The new post in the excellent blawg entitled New York Business Divorce is under the link below. Its author introduces the post as follows:
In this week’s New York Business Divorce, we tackle two important legal issues for LLC owners. First, the circumstances in which an upon-death membership interest transfer provision in an unsigned, non-final operating agreement may be enforced. Second, whether a membership interest transfer provision in an operating agreement trumps a conflicting bequest in a last will and testament.
Here’s the link: Unsigned, Non-Final Operating Agreement Trumps Conflicting Testamentary Bequest of LLC Interest | New York Business Divorce (nybusinessdivorce.com)
Under the link below is a new post by Peter Mahler relevant to all too many LLC clients. Peter summarizes the issue in the post as follows:
The interaction between an LLC’s operating agreement and a subsequent, informal deal between the members raises difficult questions surrounding the enforceability of either agreement. In a recently-filed Manhattan Commercial Division case, the Court granted the plaintiff a preliminary injunction, signaling to the parties that the plaintiff was likely to succeed on his claim to enforce the informal deal notwithstanding arguably contrary provisions in the operating agreement. The case reminds us that the formality requirements of an LLC operating agreement may give way to an informal agreement when both LLC members manifest their intent to be bound by the informal agreement
Here is the link:
The post from Peter Mahler under the link below is about a recent NY LLC case upholding the validity of a bare-bones expulsion clause in the operating agreement of a NY multi-member LLC. The decision is well-reasoned, but in my view, because expulsions are major LLC actions, they should be addressed in detail in operating agreements.
Here’s the link:
Under the link below is a new and excellent post by Peter Mahler in his NY Business Divorce blawg about the dangers that lurk in broad purpose clauses in LLC operating agreements.
Here’s the link:
Under the link below is an excellent new post from Peter Mahler about the important subject of the validity of oral amendments to LLC agreements and other agreements among business owners. Here’s the link:
There are nine such provisions—namely, provisions that:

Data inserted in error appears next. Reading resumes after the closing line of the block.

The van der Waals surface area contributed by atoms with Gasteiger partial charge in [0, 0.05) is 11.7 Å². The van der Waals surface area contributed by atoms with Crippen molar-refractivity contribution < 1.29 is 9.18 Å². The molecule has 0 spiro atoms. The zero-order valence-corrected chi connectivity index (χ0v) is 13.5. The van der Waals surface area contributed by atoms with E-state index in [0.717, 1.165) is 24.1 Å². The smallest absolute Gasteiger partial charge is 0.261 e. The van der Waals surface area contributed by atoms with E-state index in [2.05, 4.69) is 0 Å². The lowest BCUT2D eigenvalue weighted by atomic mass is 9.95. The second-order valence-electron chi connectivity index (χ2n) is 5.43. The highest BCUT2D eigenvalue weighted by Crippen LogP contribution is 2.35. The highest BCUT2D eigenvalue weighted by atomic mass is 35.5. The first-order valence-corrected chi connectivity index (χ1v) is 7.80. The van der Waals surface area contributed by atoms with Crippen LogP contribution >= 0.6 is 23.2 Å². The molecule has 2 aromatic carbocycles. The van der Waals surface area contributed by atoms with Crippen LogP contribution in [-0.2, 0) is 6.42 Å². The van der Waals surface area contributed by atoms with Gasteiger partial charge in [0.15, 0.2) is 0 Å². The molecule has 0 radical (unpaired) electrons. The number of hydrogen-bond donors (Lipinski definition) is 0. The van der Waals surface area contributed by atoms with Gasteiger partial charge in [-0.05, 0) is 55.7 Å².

- Identify the members and managers;
- State the members’ duties to make contributions of cash, property or services to the LLC;
- State the members’ rights to share in LLC income and losses;
- Define the events that will cause the members to cease being members (e.g., death or resignation) and the buy-outs or other consequences of these events;
- Define the LLC’s management structure,
- Define the members’ voting power;
- Require unanimous member votes for admissions of new members;
- Impose comprehensive fiduciary duties on the members and managers; and
- Provide for dispute resolution by mediation, arbitration or litigation.
A major lesson of the post by Peter Mahler under the link below is that a multi-member LLC operating agreement must be very clear as to the management of the LLC when a spouse dies and the surviving spouse succeeds to the deceased spouse’s management rights.
Here’s the link: https://www.nybusinessdivorce.com/2020/03/articles/arbitration-and-mediation/no-laughing-matter-deadlock-dissolution-petition-targets-legendary-nyc-comedy-club/
Peter Mahler of the FarrellFritz law firm summarizes his latest post from his New York Business Divorce website as follows:
“The Appellate Division, Second Department’s ruling last month in Berhend v. New Windsor Group, LLC illustrates the disastrous results when care is not taken by the assignee of an LLC interest to determine the validity of the assignor’s interest and the existence of transfer restrictions in the LLC’s operating agreement.”
The importance of the post to every LLC lawyer is self-evident.
Here’s the link to Peter’s post:
Peter Mahler has described his latest post in “New York Business Divorce” as follows:
This week’s New York Business Divorce highlights an interesting decision by Commercial Division Justice Andrea Masley addressing claims that the minority members of an LLC breached the operating agreement’s anti-withdrawal provisions by demanding a buyout and bringing a damages suit against the managing member.
Needless to say, the post, although it is based on a recent New York case, is likely to be of interest to LLC lawyers in many jurisdictions.
The link to the post is: https://www.nybusinessdivorce.com/2020/01/articles/llcs/a-case-of-llc-withdrawal-symptoms/
The new post by Peter Mahler under the link below provides a powerful illustration of the importance of avoiding ambiguity in multi-member LLC operating agreements—and of how difficult it can be to avoid this ambiguity.